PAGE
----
Researchers say they've found serious security flaws in some AMD chips

AMD Investors Shrug Off Negative Headlines

Researchers say they've found serious security flaws in some AMD chips

Ryzenfall is a threat that allows for malware to completely hijack a Secure Processor allowing access to secure data that would normally be out of the reach of attackers.

While the vulnerabilities all require administrator access before they can be exploited, making them significantly more hard for intruders to use, they are unsafe in that they allow complete access to the system, including secure processing areas normally off-limits to malware.

CTS-Labs, an Israeli cybersecurity firm, says it has found multiple flaws in AMD's RYZEN and EPYC processors that could let hackers who've already compromised computers access secure portions of the processors to install malware or steal sensitive data like encryption keys. Ryzen chips power desktop and laptop computers, while EPYC processors are found in servers.

Fallout exposes the bootloader within the Epyc Secure Processor, allowing access to protected memory regions, CTS-Labs claims. However, the statement AMD provided to PCWorld implied that the company wasn't given the usual amount of time to investigate the vulnerabilities internally, which is typically about 90 days.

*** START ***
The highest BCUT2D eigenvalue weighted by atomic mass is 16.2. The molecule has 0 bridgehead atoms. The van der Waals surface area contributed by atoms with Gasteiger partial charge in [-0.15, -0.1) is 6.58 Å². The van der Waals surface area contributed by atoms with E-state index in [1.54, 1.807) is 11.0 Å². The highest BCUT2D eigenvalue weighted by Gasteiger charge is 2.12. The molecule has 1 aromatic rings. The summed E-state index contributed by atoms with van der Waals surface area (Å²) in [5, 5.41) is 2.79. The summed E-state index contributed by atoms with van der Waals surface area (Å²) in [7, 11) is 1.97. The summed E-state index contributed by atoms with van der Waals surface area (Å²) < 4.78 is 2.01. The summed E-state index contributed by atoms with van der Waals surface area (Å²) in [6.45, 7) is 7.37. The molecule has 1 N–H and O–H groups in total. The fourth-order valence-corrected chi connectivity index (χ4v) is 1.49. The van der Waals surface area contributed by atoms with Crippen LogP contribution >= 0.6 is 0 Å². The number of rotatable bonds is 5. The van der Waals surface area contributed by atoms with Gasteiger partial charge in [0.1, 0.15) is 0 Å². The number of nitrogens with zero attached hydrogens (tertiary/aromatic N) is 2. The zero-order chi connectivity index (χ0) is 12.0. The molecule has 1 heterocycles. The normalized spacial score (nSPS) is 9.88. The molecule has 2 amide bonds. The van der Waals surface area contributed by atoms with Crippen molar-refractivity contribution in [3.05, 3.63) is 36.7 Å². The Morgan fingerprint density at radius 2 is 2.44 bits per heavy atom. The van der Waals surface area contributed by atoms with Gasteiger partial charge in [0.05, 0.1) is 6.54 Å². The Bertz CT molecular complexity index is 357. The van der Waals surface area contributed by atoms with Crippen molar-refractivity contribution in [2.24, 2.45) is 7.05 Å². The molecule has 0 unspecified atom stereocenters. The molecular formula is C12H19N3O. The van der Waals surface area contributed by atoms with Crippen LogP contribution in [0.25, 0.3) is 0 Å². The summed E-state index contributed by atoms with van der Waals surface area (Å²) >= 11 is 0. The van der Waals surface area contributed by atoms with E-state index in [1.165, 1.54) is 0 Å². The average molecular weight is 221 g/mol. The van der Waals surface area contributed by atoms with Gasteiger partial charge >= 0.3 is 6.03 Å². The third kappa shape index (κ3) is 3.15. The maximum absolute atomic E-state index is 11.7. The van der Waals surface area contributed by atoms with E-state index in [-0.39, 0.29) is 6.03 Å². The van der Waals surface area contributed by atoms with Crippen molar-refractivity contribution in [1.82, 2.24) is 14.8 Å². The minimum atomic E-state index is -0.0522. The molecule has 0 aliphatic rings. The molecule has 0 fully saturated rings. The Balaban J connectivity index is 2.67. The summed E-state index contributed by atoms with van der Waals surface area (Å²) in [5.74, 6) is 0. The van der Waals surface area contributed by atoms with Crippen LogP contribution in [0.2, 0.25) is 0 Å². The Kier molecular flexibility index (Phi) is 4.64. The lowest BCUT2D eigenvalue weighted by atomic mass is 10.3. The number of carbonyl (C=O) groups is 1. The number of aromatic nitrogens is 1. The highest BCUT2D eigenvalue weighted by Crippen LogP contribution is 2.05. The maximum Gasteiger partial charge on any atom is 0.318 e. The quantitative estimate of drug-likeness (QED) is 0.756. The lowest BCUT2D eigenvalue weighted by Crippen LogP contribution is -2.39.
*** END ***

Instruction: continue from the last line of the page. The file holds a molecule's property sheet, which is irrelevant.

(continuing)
Researchers say they've found serious security flaws in some AMD chips

"CTS believes that networks that contain AMD computers are at a considerable risk", the report said.

"This can allow attackers to bury themselves deep within the computer system and to potentially engage in persistent, virtually undetectable espionage, executed from AMD's Secure Processor and AMD's chipset".

Considering the "risk" involved, it is surprising that CTS Labs went public with their finding just 24 hours after notifying AMD. We are actively investigating and analyzing its findings.

Investment firm Viceroy Research published a 25-page report on the issues after the company said it was anonymously emailed a copy of CTS' findings on Monday afternoon.

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AMD developers stated that they've just found out about these new vulnerabilities and said they will investigate this further to see if the vulnerabilities are real and if they are really risky to the devices powered by AMD CPUs.

Guido also said CTS-Labs paid him the company's "week rate for the work".

This had raised suspicions that CTS Labs may have a commercial motive for disclosing the AMD vulnerabilities so soon after notifying the chip maker. At AMD, security is a top priority and we are continually working to ensure the safety of our users as potential new risks arise.

In a statement on its website, AMD added, "This company was previously unknown to AMD and we find it unusual for a security firm to publish its research to the press without providing a reasonable amount of time for the company to investigate and address its findings".

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This story was updated on March 13 at 2:06 PM with additional comments from AMD.

It's unclear how long it would take to fix these issues.

Finally, Chimera relates to backdoor vulnerabilities at a hardware and firmware level, which could allow hackers to inject malicious code into the Secure Processor.

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